Young, R.R. (2004), "Principles of Supply Chain Management", International Journal of Physical Distribution & Logistics Management, Vol. 34 No. 10, pp. 856-857. https://doi.org/10.1108/09600030410571392
Emerald Group Publishing Limited
Copyright © 2004, Emerald Group Publishing Limited
Most texts on supply chain management have their origins in either materials management or physical distribution management. As the concept of integrated logistics management and supply chain management became more prevalent, text authors added some element of the missing component while most often retaining their original emphasis. Where this text sets itself apart is self‐described in the subtitle, A Balanced Approach.
The text's topical coverage opens with a chapter seeking to build an integrated mindset for the sections that follow. Then reflecting on its balanced approach it closely mirrors the physical flow through the Supply Chain Operational Reference (SCOR) Model's steps of source, make and deliver as represented respectively by purchasing, operations and distribution. Each is given approximate equal representation. A final section of the book is titled “Sustaining Competitive Advantage” and to some extent serves as a proxy for SCOR's plan function.
The book ebbs and flows between higher level overviews of key elements of supply chain management and somewhat detailed specific issues and tools, understanding of which students will require for future study such as rudimentary forecasting techniques and basic inventory theory. Here is where the reader encounters some inconsistencies. For example, although the impact of purchase price on EOQ levels is discussed, there is no mention of the relationship between transportation modal selection and inventory. Moreover, while make versus buy decision making receives coverage in the purchasing section, there is no mention anywhere of landed cost models, a tool of particular significance when making offshore sourcing decisions.
Where the balanced approach deserves much credit is with the inclusion of coverage on enterprise resource planning (EFP). These have had major organizational impacts as firms have transitioned from a collection of legacy applications that often did not function together to systems that provide whole enterprise access and visibility. The text does a commendable job of exposing students to this concept and even articulates the functioning of some of the supply chain‐specific bolt‐on applications such as those offered by i2 Technologies and Manugistics.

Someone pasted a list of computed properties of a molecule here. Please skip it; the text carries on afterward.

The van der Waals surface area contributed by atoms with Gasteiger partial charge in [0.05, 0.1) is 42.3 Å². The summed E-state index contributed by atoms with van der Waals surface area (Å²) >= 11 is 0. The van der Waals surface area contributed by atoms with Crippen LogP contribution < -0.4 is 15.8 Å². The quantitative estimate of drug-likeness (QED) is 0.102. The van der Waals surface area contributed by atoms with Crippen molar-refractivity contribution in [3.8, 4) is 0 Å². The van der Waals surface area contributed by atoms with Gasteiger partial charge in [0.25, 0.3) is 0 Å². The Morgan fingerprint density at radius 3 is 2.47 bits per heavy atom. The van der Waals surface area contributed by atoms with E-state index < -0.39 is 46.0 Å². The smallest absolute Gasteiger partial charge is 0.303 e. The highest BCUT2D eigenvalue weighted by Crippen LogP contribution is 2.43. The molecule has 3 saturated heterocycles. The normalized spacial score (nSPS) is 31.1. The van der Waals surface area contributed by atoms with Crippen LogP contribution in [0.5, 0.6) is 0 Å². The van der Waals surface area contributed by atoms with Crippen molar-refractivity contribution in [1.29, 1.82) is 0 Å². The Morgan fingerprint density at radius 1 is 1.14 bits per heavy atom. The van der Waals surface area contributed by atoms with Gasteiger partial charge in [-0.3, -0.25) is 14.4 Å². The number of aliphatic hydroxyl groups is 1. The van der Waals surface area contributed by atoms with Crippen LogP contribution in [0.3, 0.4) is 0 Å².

This text does, however, have two significant shortcomings. The first is a micro issue where this reviewer found bits and pieces of topics scattered across several chapters. One such topic is sourcing, which is covered in chapters 2, 3 and 4, with the last providing perhaps the most comprehensive coverage. Cognitively, these need to be better linked to provide students with a more comprehensive understanding. The second issue is more pervasive. While the book is laid out to follow physical flow, a more useful presentation would have been to follow the sequence of events linked to demand. In other words, following the chapter on supply chain integration, the book should have introduced the topic of customer demand followed by those issues often referred to as “getting close to the customer,” namely, customer service and location decisions. Subsequent chapters could then address transportation and warehousing followed by the sections on operations and procurement. Finally, the linkages between operations and supply management should be defined within the context of suppliers being extensions of operations – providing those goods and services that the organization elects to not produce for itself. The overarching message of the book could then support the concept that supply chain activities are all undertaken to further customer value.
The final section, “Sustaining Competitive Advantage”, appropriately revisits the importance of integration and includes an entire chapter on measurement across the supply chain. This may be the authors' most pertinent contribution because, to use an old adage, “If you can't measure it, you can't manage it” and too many organizations still cling to their age‐old suboptimal metrics despite public claims of practicing true boundary‐spanning supply chain management.
Writing a single book that at a minimum attempts to replace basic texts in both logistics and operations had to have been a difficult task, given that these have traditionally been very different paradigms, despite some of the obvious overlaps. It is written in a direct, easy‐to‐comprehend prose and contains a wealth of classroom resources, including exercises and extensive references to useful web sites that will appeal to students as well as instructors. The cases contained at the end of each chapter have appropriate objectives and sufficient detail to warrant a variety of uses that could include homework assignments, breakout discussions, or even paper topics. The basic tradeoff is whether the integrative approach is sufficient to overcome this reviewer's problem with the particular sequencing is a personal decision, perhaps with one solution being to reshuffle the chapter assignments in one's syllabus.
Overall, the text appears to provide content that is intended as the primary resource for an undergraduate survey course or introductory MBA course. Practitioners finding themselves in need of a quick primer on the subject of supply chain management may also wish to add it to their bookshelves.